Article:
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Today’s Word: Ostrobogulous

Many of you wrote to say how much you enjoyed this week’s show about weird words. One of my favorites: ostrobogulous. The OED says it desribes “something that is slightly risqué or indecent.” It adds that ostrobogulous can be “applied arbitrarily to things which are bizarre, interesting, or unusual in some other way.” I learned more…

If You Like Piña Coladas, And Gettin’ Caught in …

Speaking of what you call it when it rains while the sun’s still shining, doesn’t it make your day to know that some folks refer to this phenomenon as pineapple rain? Made my day, anyway. Elsewhere in the U.S., people say the wolf is giving birth or the devil is beating his wife. To see more…

Talk About Your Wedding Showers!

That torrential rain we were supposed to get never quite materialized. As the afternoon turned beautiful, though, I was reminded of the South African term for when the sun is shining while it’s still raining: monkey’s wedding. It may be adapted from the Portuguese term for same, which translates as “vixen’s wedding,” or a Zulu more…

Today’s Word: Stilliform

Lots of talk here in sunny San Diego about heavy rain on the way. I’m reminded of one of the most beautiful words in the English language: stilliform, or “drop-shaped.” It’s from Latin stilla, “drop,” and a relative of the drippy words distill (to “drip down”) and instill, “to put in drop by drop” — more…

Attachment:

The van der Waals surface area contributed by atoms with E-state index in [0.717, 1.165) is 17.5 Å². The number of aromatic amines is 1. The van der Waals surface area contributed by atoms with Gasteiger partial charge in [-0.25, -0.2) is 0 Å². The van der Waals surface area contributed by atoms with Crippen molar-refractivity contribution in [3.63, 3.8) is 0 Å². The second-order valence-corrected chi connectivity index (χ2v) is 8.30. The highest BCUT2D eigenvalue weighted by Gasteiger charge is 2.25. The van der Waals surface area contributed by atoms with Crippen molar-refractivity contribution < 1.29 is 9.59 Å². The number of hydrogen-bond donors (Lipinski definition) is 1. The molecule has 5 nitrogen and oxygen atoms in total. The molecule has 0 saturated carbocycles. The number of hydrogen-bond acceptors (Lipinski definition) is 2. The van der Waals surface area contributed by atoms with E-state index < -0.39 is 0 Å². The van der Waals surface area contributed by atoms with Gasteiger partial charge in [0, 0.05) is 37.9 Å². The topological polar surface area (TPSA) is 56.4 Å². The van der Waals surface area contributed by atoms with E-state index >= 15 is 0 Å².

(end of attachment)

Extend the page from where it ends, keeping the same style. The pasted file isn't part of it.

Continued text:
El Programa de Los Mas GEEK del Mundo

We couldn’t have said it better ourselves! Thanks, Monica!

Life is Just A Bowl of Back-Formations

As I said, strictly speaking, the word kudos, or “glory,” is singular. Over time, those unfamiliar with its Greek root mistook it for a plural, leading to what’s called a “back-formation”– in this case, kudo. Kudo may raise some folks’ linguistic hackles, but two other respectable words arose this way. In Middle English, pease (as more…

Why I Didn’t Say “A Big Kudo to Our Quizzicist”

The reason I didn’t offer a great big kudo to our deserving Quizzicist is this: Not long ago, there was no such thing as a kudo. Our word kudos was lifted directly from Greek, where kudos means “magical glory.” Later, English speakers sometimes mistook kudos as a plural, forming kudo as the singular. These days more…

Kudos to Our Quizzicist

Permit me to kvell about “A Way with Words” Quizzicist Greg Pliska. (If you caught last week’s show about Shakespeare, you’ll recall Greg’s funny puzzle about the Bard’s lesser-known rival, William Snakespeare.) Besides being a clever quiz concoctor, Greg’s also a musician and conductor who does musical arranging for the highly regarded band, HEM. Last more…

Today’s Word: Quincunx

You knew there had to be a word for the pattern of five objects arranged like the dots on the “5” side on dice, didn’t you? It’s quincunx (KWIN-kunks), from the Latin for “five-twelfths.” As crossword fanatics know, an as was a coin of ancient Rome. Another Roman coin, the quincunx, was worth five-twelfths that more…

Bursting Into Tears Yet?

Recently a listener described rushing through the Louvre to meet a friend, when out of the corner of her eye, she caught sight of a painting. She stopped dead in her tracks, slowly turned to face it, and promptly burst into tears. Thirty years later, she was wondering if there’s a term for that. So more…